Eggert Ólafur Einarsson, factory manager of Síldvarvinnslan in Seyðisfjörður, says the capelin is high-grade. “This is quality material and the processing is going very well. There’s good fishing now and the processing is going very well,” Eggert stated, adding that the company was preparing to land from another vessel, Barði.

Capelin catch quotas issued by the Icelandic Marine and Freshwater Research Institute have fluctuated in recent years, with no quota at all being issued in the 2019-2020 season. Last year’s quota was issued late, but later increased several times after research expeditions detected more fish.

Hálfdan Hálfdanarson, who sat in the captain’s chair when Börkur headed out to sea once more, stated that the crew’s spirits were high. “Everyone’s in high spirits here on board, since we’re experiencing a real capelin season.”

Electricity Shortage in Iceland Impacts Local Industry and Data Centres

Low cost of electricity in Iceland compared with the rest of Europe

Iceland’s National Power Company has made a sudden decision to reduce electricity supply to industrial operations, including fishmeal factories, aluminium smelters, and data centres, RÚV reports. The decision was made due to an energy shortage caused by a series of issues, including a problem at a power station, low hydro reservoir levels, and limited transmission capacity. The affected companies have either had to reduce operations or switch to other power sources such as oil.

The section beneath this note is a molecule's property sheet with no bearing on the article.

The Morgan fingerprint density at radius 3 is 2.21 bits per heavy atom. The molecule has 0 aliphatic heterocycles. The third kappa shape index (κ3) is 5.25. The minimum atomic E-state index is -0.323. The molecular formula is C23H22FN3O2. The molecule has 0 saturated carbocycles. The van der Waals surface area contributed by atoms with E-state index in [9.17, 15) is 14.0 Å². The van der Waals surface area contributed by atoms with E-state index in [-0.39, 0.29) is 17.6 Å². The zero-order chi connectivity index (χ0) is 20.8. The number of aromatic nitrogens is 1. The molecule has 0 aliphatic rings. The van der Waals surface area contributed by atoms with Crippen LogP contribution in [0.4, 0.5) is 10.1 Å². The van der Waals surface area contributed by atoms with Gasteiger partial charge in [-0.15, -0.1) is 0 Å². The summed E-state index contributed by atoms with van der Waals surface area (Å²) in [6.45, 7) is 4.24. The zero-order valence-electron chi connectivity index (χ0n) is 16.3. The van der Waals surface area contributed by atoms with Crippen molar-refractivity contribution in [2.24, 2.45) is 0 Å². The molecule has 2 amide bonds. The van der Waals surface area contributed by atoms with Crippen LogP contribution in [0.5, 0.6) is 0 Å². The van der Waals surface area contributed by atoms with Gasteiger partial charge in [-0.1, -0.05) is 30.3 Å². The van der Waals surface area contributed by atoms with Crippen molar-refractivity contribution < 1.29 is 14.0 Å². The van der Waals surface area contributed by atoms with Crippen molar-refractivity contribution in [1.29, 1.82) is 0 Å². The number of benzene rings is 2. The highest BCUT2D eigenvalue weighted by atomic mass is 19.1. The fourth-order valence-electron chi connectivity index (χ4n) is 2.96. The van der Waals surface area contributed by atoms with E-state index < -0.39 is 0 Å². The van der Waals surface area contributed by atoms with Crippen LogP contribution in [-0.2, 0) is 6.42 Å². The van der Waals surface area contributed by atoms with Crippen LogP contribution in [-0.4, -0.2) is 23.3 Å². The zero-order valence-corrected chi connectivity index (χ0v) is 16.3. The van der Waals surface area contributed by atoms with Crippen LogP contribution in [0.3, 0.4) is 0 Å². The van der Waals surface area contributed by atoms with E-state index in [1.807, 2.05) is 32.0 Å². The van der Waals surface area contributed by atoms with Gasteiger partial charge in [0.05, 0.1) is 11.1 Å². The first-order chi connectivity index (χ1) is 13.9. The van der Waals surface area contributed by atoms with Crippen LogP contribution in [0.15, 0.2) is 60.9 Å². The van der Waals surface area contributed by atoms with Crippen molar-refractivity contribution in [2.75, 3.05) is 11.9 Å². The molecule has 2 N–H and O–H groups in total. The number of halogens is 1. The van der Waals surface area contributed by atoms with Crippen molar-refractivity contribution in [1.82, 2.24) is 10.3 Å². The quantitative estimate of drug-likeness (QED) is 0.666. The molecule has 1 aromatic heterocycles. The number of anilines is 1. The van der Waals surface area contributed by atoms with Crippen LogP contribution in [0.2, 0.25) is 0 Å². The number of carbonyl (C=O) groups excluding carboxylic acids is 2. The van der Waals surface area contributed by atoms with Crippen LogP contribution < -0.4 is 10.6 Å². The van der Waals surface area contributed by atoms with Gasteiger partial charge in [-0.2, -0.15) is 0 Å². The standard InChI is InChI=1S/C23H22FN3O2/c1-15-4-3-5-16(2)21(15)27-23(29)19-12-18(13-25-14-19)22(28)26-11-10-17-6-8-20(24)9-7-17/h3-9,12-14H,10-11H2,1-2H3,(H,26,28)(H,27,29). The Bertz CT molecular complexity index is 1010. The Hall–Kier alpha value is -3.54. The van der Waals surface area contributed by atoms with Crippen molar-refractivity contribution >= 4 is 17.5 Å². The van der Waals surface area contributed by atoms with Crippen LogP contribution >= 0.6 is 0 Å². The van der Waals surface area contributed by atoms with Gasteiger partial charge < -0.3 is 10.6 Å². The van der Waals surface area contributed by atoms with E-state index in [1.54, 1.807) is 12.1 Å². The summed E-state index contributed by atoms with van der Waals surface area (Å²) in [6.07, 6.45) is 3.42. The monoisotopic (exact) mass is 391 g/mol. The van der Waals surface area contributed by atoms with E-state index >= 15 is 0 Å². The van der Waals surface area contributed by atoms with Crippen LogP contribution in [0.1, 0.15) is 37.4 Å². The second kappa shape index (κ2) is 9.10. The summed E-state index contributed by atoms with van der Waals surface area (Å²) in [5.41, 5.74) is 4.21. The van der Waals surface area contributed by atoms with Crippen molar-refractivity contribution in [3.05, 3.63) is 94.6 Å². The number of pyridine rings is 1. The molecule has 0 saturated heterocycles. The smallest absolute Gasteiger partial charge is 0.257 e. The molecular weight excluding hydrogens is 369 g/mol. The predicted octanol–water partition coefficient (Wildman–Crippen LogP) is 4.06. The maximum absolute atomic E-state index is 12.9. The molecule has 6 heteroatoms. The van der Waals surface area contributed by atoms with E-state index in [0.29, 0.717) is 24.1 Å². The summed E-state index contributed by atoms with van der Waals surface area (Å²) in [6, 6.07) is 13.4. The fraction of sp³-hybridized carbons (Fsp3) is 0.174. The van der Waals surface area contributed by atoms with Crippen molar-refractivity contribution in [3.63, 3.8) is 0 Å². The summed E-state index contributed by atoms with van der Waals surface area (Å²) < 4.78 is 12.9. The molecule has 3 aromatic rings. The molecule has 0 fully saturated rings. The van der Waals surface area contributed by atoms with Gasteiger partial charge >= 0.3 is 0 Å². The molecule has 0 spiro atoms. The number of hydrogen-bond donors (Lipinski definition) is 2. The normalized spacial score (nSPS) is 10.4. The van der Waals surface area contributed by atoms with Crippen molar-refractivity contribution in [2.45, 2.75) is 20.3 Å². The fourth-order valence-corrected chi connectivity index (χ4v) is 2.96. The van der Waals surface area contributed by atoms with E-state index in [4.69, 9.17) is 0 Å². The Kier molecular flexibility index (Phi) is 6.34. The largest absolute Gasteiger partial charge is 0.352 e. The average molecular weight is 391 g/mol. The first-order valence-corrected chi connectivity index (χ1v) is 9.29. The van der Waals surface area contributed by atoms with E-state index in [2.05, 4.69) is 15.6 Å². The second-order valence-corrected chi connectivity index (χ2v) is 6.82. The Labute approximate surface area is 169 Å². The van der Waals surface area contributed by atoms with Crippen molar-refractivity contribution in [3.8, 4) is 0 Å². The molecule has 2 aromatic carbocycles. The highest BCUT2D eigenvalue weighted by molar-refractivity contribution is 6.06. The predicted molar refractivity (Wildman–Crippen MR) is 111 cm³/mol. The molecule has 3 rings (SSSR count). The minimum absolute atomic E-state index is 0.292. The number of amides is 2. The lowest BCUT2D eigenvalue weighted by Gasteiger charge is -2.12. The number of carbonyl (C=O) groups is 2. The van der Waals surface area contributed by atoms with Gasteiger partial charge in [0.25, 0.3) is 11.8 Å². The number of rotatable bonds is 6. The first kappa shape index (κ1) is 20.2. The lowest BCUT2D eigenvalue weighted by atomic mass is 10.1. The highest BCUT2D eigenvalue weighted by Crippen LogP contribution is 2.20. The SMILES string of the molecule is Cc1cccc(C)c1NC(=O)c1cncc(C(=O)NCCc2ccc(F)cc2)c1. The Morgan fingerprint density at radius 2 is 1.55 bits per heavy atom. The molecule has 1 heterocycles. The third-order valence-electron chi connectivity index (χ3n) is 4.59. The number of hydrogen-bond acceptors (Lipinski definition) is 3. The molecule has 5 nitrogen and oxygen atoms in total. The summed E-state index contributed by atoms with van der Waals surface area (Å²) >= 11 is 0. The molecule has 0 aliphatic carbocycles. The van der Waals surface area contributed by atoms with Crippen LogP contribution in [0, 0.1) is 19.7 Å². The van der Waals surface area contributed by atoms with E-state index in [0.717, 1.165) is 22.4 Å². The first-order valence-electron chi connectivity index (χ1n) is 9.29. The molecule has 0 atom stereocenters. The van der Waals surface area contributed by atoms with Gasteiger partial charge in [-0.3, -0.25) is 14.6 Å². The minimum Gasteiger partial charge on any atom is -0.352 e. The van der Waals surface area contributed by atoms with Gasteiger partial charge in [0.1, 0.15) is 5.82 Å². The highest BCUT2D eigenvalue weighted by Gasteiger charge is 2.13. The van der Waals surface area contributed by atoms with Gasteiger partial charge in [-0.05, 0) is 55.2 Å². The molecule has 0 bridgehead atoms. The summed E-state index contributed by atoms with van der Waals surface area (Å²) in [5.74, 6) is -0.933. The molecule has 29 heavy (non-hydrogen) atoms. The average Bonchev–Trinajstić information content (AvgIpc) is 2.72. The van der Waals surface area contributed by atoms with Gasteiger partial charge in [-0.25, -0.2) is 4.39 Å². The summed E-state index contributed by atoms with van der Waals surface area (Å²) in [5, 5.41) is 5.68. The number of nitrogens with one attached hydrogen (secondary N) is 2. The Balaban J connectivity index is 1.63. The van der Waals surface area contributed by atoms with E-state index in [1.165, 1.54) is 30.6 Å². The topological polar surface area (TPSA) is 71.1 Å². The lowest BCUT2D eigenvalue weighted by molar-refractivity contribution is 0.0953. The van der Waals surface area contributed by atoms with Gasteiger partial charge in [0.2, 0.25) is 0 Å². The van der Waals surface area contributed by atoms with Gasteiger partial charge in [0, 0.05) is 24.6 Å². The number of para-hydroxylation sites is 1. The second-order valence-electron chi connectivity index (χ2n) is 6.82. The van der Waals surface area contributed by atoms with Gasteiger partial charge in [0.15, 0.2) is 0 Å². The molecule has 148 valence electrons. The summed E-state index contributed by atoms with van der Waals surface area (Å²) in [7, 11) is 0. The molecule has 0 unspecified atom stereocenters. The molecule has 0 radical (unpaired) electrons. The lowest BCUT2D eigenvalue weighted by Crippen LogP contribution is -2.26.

Data centres reduce operations

The National Power Company initially stated that cuts would be made in January, but decided yesterday that the supply would be reduced immediately. Sigríður Mogensen of The Federation of Icelandic Industries (SI) says the cuts have had an immediate effect on data centres. “We know of cases where Icelandic data centres have unfortunately had to close down customer service [yesterday]; early in the morning after this information became available. That means an immediate loss of revenue and we can keep in mind that the data processing industry generates at least ISK 20 billion in foreign exchange earnings for the national economy annually.”

Iceland’s abundance of low-cost, renewable energy and low average temperatures that minimise the need for cooling systems have made it an attractive destination for data centres and cryptocurrency mining operations in recent years. Sigríður added that the current cuts could have a long-term impact on the industry by leading potential customers to question energy security in Iceland. “This main this is that this is a definite loss for the economy and we need to learn the lesson from this to plan further ahead.”

Fishmeal factories switch to oil

CEO of Síldarvinnslan fishmeal factories, located in East Iceland, says the cuts will not impact production levels but will affect cost for the company, which will have to rely on oil for power. “Oil prices are high at the moment, whereas the price of electricity has taken into account that it is curtailable as it is now. So this will bring a rise in cost.” The capelin season is around the corner, meaning that fishmeal factories will have high energy needs.